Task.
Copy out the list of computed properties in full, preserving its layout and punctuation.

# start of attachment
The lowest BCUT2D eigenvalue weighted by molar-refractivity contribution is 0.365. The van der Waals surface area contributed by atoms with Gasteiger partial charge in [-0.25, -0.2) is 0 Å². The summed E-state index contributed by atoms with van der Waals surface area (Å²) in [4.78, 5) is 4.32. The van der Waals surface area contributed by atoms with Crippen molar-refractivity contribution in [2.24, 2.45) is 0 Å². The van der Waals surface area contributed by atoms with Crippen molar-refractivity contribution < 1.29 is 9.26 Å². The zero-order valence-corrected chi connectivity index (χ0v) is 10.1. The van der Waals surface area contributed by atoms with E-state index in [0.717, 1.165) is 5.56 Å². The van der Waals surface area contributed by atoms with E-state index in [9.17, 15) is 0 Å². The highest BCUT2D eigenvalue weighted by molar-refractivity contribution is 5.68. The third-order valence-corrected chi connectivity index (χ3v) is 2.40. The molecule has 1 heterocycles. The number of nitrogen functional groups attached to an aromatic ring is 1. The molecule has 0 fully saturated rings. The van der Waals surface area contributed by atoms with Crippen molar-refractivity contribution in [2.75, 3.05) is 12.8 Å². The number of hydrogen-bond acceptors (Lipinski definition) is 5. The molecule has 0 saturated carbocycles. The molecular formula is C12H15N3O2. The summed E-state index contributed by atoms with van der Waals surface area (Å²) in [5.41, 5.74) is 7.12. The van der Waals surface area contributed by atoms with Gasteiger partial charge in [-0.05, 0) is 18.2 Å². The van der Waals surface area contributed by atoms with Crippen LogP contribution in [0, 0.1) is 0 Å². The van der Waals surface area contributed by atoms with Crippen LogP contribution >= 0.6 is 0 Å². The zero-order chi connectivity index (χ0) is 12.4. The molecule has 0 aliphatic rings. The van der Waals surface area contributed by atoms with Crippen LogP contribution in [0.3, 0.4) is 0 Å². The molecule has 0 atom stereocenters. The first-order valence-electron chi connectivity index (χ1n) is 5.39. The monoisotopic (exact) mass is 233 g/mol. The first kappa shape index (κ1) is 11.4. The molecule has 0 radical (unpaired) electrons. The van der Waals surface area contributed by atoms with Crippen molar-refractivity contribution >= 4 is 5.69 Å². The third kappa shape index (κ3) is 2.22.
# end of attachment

The lowest BCUT2D eigenvalue weighted by molar-refractivity contribution is 0.365. The van der Waals surface area contributed by atoms with Gasteiger partial charge in [-0.25, -0.2) is 0 Å². The summed E-state index contributed by atoms with van der Waals surface area (Å²) in [4.78, 5) is 4.32. The van der Waals surface area contributed by atoms with Crippen molar-refractivity contribution in [2.24, 2.45) is 0 Å². The van der Waals surface area contributed by atoms with Crippen molar-refractivity contribution < 1.29 is 9.26 Å². The zero-order valence-corrected chi connectivity index (χ0v) is 10.1. The van der Waals surface area contributed by atoms with E-state index in [0.717, 1.165) is 5.56 Å². The van der Waals surface area contributed by atoms with E-state index in [9.17, 15) is 0 Å². The highest BCUT2D eigenvalue weighted by molar-refractivity contribution is 5.68. The third-order valence-corrected chi connectivity index (χ3v) is 2.40. The molecule has 1 heterocycles. The number of nitrogen functional groups attached to an aromatic ring is 1. The molecule has 0 fully saturated rings. The van der Waals surface area contributed by atoms with Crippen molar-refractivity contribution in [2.75, 3.05) is 12.8 Å². The number of hydrogen-bond acceptors (Lipinski definition) is 5. The molecule has 0 saturated carbocycles. The molecular formula is C12H15N3O2. The summed E-state index contributed by atoms with van der Waals surface area (Å²) in [5.41, 5.74) is 7.12. The van der Waals surface area contributed by atoms with Gasteiger partial charge in [-0.05, 0) is 18.2 Å². The van der Waals surface area contributed by atoms with Crippen LogP contribution in [0, 0.1) is 0 Å². The van der Waals surface area contributed by atoms with Crippen LogP contribution >= 0.6 is 0 Å². The zero-order chi connectivity index (χ0) is 12.4. The molecule has 0 aliphatic rings. The van der Waals surface area contributed by atoms with Crippen LogP contribution in [0.3, 0.4) is 0 Å². The molecule has 0 atom stereocenters. The first-order valence-electron chi connectivity index (χ1n) is 5.39. The monoisotopic (exact) mass is 233 g/mol. The first kappa shape index (κ1) is 11.4. The molecule has 0 radical (unpaired) electrons. The van der Waals surface area contributed by atoms with Crippen molar-refractivity contribution >= 4 is 5.69 Å². The third kappa shape index (κ3) is 2.22.